Centre for Crime Policy & Research
Thesis ‘The lives and adjustment patterns of juvenile lifers’
Here, she shares her incredible experience and insights;
The VC’s award for Doctoral Excellence is an incredible honor and something that my family (and colleagues) can be proud of as well.
Combining PhD studies with a very young family (my daughter was born during my candidature) can be daunting at times and doubt can start to creep in.
It gives me so much confidence in my abilities going forward- as a colleague once said to me, ‘that award lasts forever.’
Strangely enough, I was not actually aware of it when I first started the PhD. However, when I saw one of my peers from the Academic Internship for Doctoral Students, Himal Kandel, receive the award in 2018, I knew it was something I really wanted to achieve.
I really loved the relationships I was able to foster with other students, staff, and of course, my research participants. Without them, this award would not have been possible.
I had worked with my primary supervisor, Professor Mark Halsey, on his ARC funded project, Generativity in young male (ex)prisoners: Caring for self, other and future within prison. It goes without saying that this experience has been invaluable across my PhD journey and beyond. Along the way, Mark and I discussed my intentions to do a PhD when the project concluded.
Given our shared interest/experience in working with (ex)prisoner cohorts, Mark was the natural choice to be my supervisor.
Again, I am so proud of the relationships that I developed with a group of young people who were subject to so much hatred and condemnation, I didn’t know if I would get a foot through the door with them- let alone go on to produce award-winning research.
The fact that many participants still keep in touch speaks to the fact that they found the study a worthwhile undertaking and something that they are proud of too.
Why PhD and where are you now;
I would say, first and foremost, to anyone considering a PhD, that it is important to choose a topic that you are passionate about.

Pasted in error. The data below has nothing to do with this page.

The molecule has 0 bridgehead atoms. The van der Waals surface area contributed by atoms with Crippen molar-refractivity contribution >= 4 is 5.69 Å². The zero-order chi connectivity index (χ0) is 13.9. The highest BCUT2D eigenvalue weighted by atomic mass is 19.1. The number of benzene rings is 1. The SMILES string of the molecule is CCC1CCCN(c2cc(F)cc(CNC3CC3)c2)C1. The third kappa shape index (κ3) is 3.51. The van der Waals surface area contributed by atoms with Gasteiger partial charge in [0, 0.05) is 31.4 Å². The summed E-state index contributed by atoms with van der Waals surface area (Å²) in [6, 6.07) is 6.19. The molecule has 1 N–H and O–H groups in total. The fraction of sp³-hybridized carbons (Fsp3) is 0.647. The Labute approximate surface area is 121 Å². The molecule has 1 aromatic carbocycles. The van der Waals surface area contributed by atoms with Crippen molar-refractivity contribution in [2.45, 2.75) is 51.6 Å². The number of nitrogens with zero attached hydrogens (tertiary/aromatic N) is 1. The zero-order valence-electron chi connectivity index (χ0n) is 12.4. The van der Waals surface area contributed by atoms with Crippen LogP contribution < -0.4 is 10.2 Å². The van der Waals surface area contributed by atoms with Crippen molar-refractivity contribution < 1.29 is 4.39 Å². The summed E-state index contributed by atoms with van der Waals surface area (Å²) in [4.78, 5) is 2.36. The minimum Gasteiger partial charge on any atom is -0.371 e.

Everyone will become overwhelmed at some point and ask the ‘what am I doing this for?’ or ‘does this even matter?’ question.
Loving what you’re doing (not what someone else thinks there is call for) is what will get you through in those moments.
Choosing a PhD for me was a natural progression from being a lawyer, to working on an ARC funded project (at Flinders) to wanting to eventually do my own research projects.
The PhD was the next step. By the same token, I am a testament to the fact that things happen in different orders for different people.
I completed my undergraduate degree in 2005, worked as a legal practitioner, had a family, and returned to PhD student life in 2015!
I am currently working at Flinders University, as a research associate and teacher in Criminology. I am also lecturing in the Justice and Society school at UniSA.
I do consultancy work for various government agencies, such as the Guardian for Children and Young People in Care.
My hope is to continue to build on this research by exploring what happens next in the lives of my participants after they had served their sentences and were released from custody.
I would also like to study how other countries recognise and respond to certain warning signals and how they ultimately deal with kids who kill.
Arguably, the SBS short documentary, ‘Stuck in time’ that I made with one of my research participants, Howie, has challenged people’s perceptions of who a ‘murderer’ may be.
The film is also stark evidence that mandatory sentencing (particularly for youths) presents a risk for potential and very real injustices.
A copy of the documentary can be viewed here: https://vimeo.com/285448803/33436d9f49